• Lying down with their leg up: When dogs rest on their back with their legs up it can be a sign of submission due to fear or anxiety. This is not always the case so be sure to notice other behaviors to identify if this is through play or anxiety

Serious

These behaviors are in the most serious category of the dog aggression ladder. These behaviors are very close to inflicting injury so be aware of this.

  • Stiffening: A dog’s body will stiffen when they are on the verge of aggression. This can be because of an adrenaline response or fear leading to a frozen position
  • Growling: A clear sign that your dog wants to not be approached, to stop being touched, or something to change. Snapping and biting are usually quick to follow after this
  • Snapping: A dog will snap at you or whatever is bothering them as a sign to leave them alone. They may catch you with their teeth but often this is one bite in the air to warn you they are serious
  • Biting: A dog bite is when they intend to cause harm. This is at the top of the canine aggression ladder and can lead to a full attack

Examples of Dog Aggression

It is important to note that there are different forms of aggression. Dog aggression and dog fear aggression originate from two different causes and therefore presents itself differently. We will go through a few examples to help you become aware of a few of the forms of aggression.

Possessive Aggression

Some examples of possessive aggression can include target food or toy guarding. A dog will display forms of aggression to prevent their toy or food from being removed or interacted with this. This may mean that while your dog is eating if you come in the room they may bark, or if you try to touch their toy they may snap. These forms of aggression can come from trauma, a new house member, a lack of training, and even being a rescue dog. You can train this away by yourself or with a professional behaviorist, depending on the severity. It’ll just take positive reinforcement and some patience.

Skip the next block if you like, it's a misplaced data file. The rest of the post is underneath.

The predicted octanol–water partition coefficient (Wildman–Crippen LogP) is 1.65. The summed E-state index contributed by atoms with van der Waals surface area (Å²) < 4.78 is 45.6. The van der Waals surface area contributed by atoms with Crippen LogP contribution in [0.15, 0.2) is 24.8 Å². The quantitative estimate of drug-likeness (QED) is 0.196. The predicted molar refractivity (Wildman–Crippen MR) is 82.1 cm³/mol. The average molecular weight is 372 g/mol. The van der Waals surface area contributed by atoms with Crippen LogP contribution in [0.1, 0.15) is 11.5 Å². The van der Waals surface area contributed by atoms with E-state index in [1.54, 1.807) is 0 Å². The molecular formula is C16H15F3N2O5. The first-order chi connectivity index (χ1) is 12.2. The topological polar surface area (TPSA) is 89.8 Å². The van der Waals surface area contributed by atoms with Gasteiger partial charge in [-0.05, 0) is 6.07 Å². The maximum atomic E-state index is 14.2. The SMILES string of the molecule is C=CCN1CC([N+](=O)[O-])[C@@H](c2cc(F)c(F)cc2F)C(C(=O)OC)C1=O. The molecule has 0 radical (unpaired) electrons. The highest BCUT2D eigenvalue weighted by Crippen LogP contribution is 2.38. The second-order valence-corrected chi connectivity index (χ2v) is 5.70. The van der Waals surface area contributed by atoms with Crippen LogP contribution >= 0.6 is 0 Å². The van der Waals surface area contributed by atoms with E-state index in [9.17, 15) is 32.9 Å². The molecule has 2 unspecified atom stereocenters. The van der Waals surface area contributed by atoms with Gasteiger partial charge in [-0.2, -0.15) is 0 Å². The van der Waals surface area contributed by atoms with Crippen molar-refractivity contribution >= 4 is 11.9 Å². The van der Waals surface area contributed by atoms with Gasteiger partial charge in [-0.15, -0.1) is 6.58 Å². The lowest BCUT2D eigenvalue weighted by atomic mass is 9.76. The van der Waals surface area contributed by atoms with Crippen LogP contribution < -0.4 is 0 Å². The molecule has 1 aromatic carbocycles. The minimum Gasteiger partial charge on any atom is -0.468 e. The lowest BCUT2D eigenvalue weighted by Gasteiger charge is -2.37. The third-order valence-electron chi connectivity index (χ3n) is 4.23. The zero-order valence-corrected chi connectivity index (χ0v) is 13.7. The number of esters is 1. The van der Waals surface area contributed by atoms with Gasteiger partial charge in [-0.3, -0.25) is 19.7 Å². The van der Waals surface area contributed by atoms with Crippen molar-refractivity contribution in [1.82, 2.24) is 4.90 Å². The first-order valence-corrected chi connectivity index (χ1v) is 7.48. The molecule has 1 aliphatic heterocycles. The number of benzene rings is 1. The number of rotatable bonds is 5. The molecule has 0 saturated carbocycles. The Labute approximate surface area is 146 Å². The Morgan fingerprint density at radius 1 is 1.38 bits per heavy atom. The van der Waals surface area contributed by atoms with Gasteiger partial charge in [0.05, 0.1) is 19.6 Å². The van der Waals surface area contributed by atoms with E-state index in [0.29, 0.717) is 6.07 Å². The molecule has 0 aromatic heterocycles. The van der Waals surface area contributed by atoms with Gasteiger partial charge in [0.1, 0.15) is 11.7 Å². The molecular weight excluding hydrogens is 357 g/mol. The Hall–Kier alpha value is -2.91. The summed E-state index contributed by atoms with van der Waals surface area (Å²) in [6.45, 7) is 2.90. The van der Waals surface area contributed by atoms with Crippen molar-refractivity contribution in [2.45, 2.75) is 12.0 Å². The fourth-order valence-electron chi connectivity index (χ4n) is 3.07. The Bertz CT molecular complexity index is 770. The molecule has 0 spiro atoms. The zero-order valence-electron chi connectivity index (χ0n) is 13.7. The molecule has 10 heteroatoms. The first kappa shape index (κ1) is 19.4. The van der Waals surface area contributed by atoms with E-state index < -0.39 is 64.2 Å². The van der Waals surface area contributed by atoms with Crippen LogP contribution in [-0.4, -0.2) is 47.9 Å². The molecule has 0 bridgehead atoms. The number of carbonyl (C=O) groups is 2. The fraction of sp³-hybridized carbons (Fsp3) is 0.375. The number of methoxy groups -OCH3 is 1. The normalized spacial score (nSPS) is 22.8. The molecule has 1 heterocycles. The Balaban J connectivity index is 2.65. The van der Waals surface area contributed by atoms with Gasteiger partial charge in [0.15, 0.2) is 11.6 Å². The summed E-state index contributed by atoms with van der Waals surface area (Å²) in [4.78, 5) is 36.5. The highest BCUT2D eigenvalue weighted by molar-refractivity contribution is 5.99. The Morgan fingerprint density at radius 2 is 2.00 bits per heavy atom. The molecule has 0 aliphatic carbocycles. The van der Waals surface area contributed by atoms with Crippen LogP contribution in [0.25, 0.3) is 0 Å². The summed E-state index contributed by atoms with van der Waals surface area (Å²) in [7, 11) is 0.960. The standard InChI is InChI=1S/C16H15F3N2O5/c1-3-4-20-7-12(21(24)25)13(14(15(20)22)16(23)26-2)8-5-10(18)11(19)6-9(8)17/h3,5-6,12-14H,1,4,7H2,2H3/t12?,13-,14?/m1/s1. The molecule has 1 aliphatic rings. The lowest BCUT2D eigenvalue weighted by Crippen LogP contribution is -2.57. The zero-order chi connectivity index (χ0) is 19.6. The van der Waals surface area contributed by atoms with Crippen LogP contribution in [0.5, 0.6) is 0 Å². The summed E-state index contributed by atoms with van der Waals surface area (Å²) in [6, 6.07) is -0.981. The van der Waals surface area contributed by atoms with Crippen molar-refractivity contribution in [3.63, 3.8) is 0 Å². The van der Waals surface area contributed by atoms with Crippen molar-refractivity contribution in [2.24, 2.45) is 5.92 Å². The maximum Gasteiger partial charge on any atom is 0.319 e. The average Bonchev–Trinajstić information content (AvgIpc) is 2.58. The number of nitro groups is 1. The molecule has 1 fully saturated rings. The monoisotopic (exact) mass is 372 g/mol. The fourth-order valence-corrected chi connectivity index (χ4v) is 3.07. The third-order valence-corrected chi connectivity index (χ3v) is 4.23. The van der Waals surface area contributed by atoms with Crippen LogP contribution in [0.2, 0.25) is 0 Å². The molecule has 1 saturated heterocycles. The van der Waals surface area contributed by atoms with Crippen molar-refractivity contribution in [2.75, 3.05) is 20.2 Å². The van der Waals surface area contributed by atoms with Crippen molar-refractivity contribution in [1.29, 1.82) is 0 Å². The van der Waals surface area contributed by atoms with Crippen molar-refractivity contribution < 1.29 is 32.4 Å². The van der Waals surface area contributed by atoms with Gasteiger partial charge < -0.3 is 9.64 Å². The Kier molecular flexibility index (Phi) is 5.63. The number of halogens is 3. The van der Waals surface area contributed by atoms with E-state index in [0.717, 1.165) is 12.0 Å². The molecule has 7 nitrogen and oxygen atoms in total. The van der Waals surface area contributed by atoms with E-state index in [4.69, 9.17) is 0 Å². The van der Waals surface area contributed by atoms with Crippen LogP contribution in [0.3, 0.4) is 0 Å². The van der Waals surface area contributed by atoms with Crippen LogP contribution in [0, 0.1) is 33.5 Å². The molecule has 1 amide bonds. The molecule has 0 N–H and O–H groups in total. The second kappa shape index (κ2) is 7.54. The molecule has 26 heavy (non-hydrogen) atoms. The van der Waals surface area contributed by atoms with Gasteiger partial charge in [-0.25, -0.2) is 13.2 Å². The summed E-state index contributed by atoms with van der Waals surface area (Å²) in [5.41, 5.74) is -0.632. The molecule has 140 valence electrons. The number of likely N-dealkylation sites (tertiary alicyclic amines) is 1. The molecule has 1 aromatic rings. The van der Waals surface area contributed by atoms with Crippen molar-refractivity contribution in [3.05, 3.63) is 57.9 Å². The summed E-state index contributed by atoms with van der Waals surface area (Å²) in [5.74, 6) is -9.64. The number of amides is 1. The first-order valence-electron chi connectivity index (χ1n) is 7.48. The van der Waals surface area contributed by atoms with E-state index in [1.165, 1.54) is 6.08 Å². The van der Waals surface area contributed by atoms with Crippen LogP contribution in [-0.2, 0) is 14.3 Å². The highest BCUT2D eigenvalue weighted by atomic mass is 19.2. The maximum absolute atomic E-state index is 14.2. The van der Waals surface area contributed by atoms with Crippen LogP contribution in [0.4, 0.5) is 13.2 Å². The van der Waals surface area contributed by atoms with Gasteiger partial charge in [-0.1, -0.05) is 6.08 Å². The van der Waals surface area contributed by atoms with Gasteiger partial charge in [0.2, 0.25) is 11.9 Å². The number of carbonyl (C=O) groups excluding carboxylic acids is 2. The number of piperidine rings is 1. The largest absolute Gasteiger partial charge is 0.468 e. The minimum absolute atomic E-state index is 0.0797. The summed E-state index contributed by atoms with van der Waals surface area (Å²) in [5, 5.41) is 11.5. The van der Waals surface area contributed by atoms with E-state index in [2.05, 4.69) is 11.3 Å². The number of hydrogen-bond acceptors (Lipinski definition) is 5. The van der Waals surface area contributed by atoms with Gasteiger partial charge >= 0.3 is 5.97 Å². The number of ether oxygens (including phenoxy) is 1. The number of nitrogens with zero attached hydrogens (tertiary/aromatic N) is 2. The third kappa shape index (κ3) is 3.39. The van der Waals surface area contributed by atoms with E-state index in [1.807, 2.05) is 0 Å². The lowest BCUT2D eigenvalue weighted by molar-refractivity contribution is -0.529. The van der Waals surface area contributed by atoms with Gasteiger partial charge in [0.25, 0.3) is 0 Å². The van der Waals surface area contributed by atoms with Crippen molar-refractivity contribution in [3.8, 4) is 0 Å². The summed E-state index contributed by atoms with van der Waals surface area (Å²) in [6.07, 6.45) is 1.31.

Offensive Aggression

Offensive aggression is often what people associate with an aggressive dog. An attack that has originated out of the blue. However, no aggression originates without cause. If you are walking your dog and another dog attacks them, this is a form of offensive aggression. It may be that the aggressive dog has had trauma leading to mistrust. Another option is that they are a trained guard dog or have been selectively bred to have higher aggression levels. This form of aggression is difficult to change and the method to do so depends on the cause. However, always contact a professional behaviorist as they can personalize the treatment for your dog.

offensive aggression in dogs
Offensive aggression is an attack that happens out of the blue.

Defensive Aggression

We can define defensive aggression as that which has come from provocation but is not driven by fear. In cases where a dog has bitten a child, often this is a cause. When a child is climbing on a dog and they work their way through behaviors on the aggression ladder, they eventually reach the top and bight. This comes from them feeling like they have no other choice in order to stop their behavior. It is why it is so crucial to notice your dog’s behavior and prevent the trigger before it increases in severity. Another example of this is when owners pull their dogs harshly on their leads whilst on a walk.

Fearful Aggression

Fearful aggression can be an innate reaction to something or a build-up of anxiety. For example, if your dog is scared of the hoover and you have been hoovering for quite some time, their anxiety will build. At the end of it you may try to interact with your dog only for them to snap at you. This is because their fear has been growing the whole time the noise has been on, therefore their fear level is quite high. When you interact with them they act immediately to protect themselves because of the state they are in emotionally.